She said that not having a budget prevents them from making plans, producing, performing, touring nationally and internationally, inviting teachers and choreographers, having administrative and productive staff and adequate facilities.

According to Boán, the Ministry “must stop being a piggy bank that the state uses at will, without allowing it to develop coherent plans with adequate autonomy.

Marianela Boán argues that art cannot be brought to the masses, nor to the national system of education, “if it is assumed that the art that is produced must be mediocre and that which exists on a popular and folkloric level is not properly valued”.

For the contemporary dancer trained in Cuba and who has created more than 50 choreographic works, it is necessary for the state to promote the development of independent initiatives, through creative grants, applying the law of patronage, offering competitions, residencies, and more. “These are the challenges for the new government,” he concludes.

While Carlos Veitía, director of Ballet Concierto Dominicano, appreciates the appointment of Carmen Heredia because she has been a united person and concerned about the arts who has given much support to dance.

The choreographer understands that in the National School of Dance, directed by Marianela Saillent, in spite of having a capable directive, she needs more attention.

He comments that they should meet with the current directors and the new ones to evaluate the situation of the physical plant. He considers that the place should be conditioned.

He says that they have to make many adjustments in the National Ballet. “Armando González, their director, has tried to do a very dynamic job, but a lot of action is needed,” says Veitía.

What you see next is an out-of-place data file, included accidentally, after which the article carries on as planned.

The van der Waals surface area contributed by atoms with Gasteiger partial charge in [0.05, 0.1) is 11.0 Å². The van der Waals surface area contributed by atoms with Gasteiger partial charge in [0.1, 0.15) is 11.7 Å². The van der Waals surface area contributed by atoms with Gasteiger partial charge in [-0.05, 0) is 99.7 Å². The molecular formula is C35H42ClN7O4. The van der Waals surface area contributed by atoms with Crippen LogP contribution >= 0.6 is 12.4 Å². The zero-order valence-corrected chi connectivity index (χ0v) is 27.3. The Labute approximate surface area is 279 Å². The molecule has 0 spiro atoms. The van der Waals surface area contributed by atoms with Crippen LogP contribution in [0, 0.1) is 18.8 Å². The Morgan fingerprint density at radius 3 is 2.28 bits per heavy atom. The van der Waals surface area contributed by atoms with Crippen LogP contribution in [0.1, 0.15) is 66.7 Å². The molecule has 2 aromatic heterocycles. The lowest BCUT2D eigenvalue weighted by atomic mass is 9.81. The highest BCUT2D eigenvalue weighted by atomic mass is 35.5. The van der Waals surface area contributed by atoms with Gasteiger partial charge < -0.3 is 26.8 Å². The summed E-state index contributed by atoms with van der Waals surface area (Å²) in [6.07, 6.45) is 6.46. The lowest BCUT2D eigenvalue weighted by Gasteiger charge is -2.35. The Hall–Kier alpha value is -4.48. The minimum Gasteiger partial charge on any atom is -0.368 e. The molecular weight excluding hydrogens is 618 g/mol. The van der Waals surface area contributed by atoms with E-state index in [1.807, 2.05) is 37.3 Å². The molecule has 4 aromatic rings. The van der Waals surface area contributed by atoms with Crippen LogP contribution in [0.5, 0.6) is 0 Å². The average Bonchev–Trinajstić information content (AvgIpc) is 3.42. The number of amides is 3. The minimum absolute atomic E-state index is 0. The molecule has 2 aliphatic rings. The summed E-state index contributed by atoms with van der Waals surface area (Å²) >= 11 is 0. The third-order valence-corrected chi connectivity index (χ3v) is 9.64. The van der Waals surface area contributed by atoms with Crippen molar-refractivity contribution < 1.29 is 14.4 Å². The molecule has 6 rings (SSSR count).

He assures that this company has nine members on the payroll and artistic restructuring is needed. He talked about updating the study program.

For Veitía, the National Company of Contemporary Dance (CNDC), requires more attention, without forgetting the Dominican Folkloric Ballet.

As the director of a private company, he refers that they can collaborate with the state sector to help educate through dance.

In summary, he comments that what is needed is the criteria and willingness of the new authorities to resolve the issue of pre-budget, personnel and sufficient places.

In the plastic arts

Miguel Gómez, president of the Dominican Association of Plastic Artists (Codap), demanded more support from the Ministry of Culture. “We are hopeful that things will work better,” he said.

He values Heredia as the new minister because, in his opinion, she has the experience and has directed cultural institutions.

Something that this administration should have pending, in Gómez’s opinion, is the National Biennial of Visual Arts and he recommends increasing to four awards instead of one, for bigger winners. “I hope the biennial is maintained,” he emphasized.

In addition, Miguel Gómez criticized the fact that they have taken away the few resources they gave Codap as an institution.

A theater law

The theater producer Juancito Rodríguez considers that the main thing this administration must face is to increase the salaries of the teachers and to revise the positions, as well as the Law of Patronage, which in his opinion only needs one section and, of course, a theater law.

“The theater law is needed to make the performing arts and the arts in general sustainable, so that producers and actors do not have to work so much,” he said hopefully.

Rodriguez insists that more effort is needed. “The arts in general must be strengthened, the painters, musicians, dancers

He argues that the costs of the theater continue to rise. “A play that cost you 1 million pesos in 2019 today can cost you 1 million 500 Dominican pesos.

For Juancito Rodríguez it is very difficult to make art in the country, so he asks for more support.

In addition, he hopes that more plays will travel to other towns in the Dominican Republic.

Meanwhile, actor Claudio Rivera said he agrees with the cultural policy presented by Luis Abinader’s government program and hopes it will be implemented.

Among the initiatives is to bring more culture to the neighborhoods, a greater linkage of tourism and Dominicans abroad, strengthen the incentive program for cultural promotion with the so-called “Cultural Projects” and support the promotion of reading.


Credits: Diario Libre